Additionally, I believe that summer research and intellectual opportunities are the perfect way to bolster students’ applications. I plan to work with Ramaz alumni to invite high school freshmen and sophomores for research opportunities in every field, including, but of course not limited to, publishing, media, science, communications, and hard science. Any student who plans to apply to college saying they’re interested in political science should be working on a campaign now, and I want to make these types of valuable work experiences more accessible to students.
Finally, I want to change the culture surrounding the senior bulletin, and even create a junior bulletin. Communication between the college office, students, and parents is essential, and these bulletins are great opportunities to present all of the information in a clear and organized way.
ZB: Have you begun/do you plan to meet with admissions officers from various universities?
DM: I’ve sat down with every admissions officer who has come to give an info session thus far. I also went to the National Association of College and Academic Counseling conference at the end of September, and I had the opportunity to speak to many admissions officers there.
ZB: Would you ever advocate to colleges to accept specific students?
DM: No. In the past, there used to be used to be more advocacy by the college advisors, but some schools don’t want to hear it anymore. Some do. However, we would never say that of the five students who applied early, for example, you should take this one. We would never throw any students under the bus. Especially for early decision, we try to sell all of the students who apply to a given school. For regular decision, we are able to tell the college if we know it is a student’s first-choice school and that he or she will go if accepted. This doesn’t undermine any other students, but signals to the college that accepting a given student won’t disrupt their yield rate.
ZB: If you could change anything about the current structure of the college guidance process, what would it be?
DM: My big thing is working with students at a younger age to help them discover their interests and passions earlier so they are more interesting in the admissions process. I want to make it clear to all students earlier that there are some activities that could be meaningful to the student, but might not stand out in an application. I want to make sure that students don’t participate in activities “just for college” that they don’t actually enjoy and make sure they are pursuing what they love in a compelling and unique way, to the best of their abilities. Freshman year is probably too early to push students to a specific experience, but it is important to have college advisors there as a resource in the early stages of high school.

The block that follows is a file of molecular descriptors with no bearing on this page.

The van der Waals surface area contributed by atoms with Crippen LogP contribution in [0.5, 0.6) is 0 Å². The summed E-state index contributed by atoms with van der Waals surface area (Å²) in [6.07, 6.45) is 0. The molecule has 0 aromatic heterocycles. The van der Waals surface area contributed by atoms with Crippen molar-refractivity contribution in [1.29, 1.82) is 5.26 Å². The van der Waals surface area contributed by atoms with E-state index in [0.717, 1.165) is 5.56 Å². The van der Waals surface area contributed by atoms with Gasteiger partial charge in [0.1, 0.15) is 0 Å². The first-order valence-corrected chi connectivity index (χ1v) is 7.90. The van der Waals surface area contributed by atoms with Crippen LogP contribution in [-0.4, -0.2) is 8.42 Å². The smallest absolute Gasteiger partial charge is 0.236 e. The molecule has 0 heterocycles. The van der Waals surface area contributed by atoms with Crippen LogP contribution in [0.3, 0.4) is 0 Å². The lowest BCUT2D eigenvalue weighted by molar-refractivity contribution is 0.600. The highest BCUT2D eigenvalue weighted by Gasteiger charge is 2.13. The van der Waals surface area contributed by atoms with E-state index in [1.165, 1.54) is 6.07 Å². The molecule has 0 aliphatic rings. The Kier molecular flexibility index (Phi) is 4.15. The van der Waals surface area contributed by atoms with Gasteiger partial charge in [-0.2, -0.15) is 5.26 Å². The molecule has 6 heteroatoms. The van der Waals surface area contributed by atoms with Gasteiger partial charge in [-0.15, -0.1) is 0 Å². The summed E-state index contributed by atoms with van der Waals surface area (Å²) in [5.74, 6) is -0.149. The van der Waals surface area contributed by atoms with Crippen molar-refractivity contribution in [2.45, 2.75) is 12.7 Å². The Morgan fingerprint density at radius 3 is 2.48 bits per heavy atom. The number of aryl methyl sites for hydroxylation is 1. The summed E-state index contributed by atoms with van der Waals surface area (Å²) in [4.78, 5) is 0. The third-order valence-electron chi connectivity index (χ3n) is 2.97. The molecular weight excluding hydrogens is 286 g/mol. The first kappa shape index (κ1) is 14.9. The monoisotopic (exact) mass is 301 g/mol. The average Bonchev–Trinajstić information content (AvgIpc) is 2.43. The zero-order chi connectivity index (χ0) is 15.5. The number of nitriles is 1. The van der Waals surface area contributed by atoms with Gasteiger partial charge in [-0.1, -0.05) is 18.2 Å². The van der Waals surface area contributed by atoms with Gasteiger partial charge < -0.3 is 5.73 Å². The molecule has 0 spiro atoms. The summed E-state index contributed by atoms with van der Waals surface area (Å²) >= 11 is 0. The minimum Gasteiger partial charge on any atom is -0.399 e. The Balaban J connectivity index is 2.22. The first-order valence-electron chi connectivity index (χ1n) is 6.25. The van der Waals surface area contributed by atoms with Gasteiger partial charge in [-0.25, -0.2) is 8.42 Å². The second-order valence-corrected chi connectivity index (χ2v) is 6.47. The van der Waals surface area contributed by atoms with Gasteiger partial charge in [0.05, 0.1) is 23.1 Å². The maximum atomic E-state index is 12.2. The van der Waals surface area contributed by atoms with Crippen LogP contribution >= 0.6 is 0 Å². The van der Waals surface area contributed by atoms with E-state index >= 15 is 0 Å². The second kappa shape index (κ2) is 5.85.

ZB: What advice would you give to the freshmen, sophomores, juniors, and seniors?
DM: Freshmen: Get involved in extracurricular activities and find what you love. Do something besides go to class. Also, seek help when you needed it.
Sophomores: Think about the things you loved and discovered. Talk to the guidance office and parents about summer plans and how you express those interests in ways that are memorable. (Also, follow the same advice I gave to the freshmen. It’s a buildup).
Juniors: This is your year to buckle down and do well. Grades are your first priority. Whether you need to maintain your good grades, or you did better sophomore year than freshman year, an upward trajectory is really important. Also, definitely work on your essays over the summer.
Seniors: Yes, the first semester is super hard. Engage in some self care. Sleep and take care of yourself. If you averaged out first semester and the second semester, it would seem like a normal year! Make sure to buckle down and do this, and don’t make yourself crazy in the process. You’re almost there!
Ms. Messinger is thrilled to have begun her new role this past September and has already made incredible strides in bringing positive changes to the department. We wish her best success in her new role and can’t wait for future developments.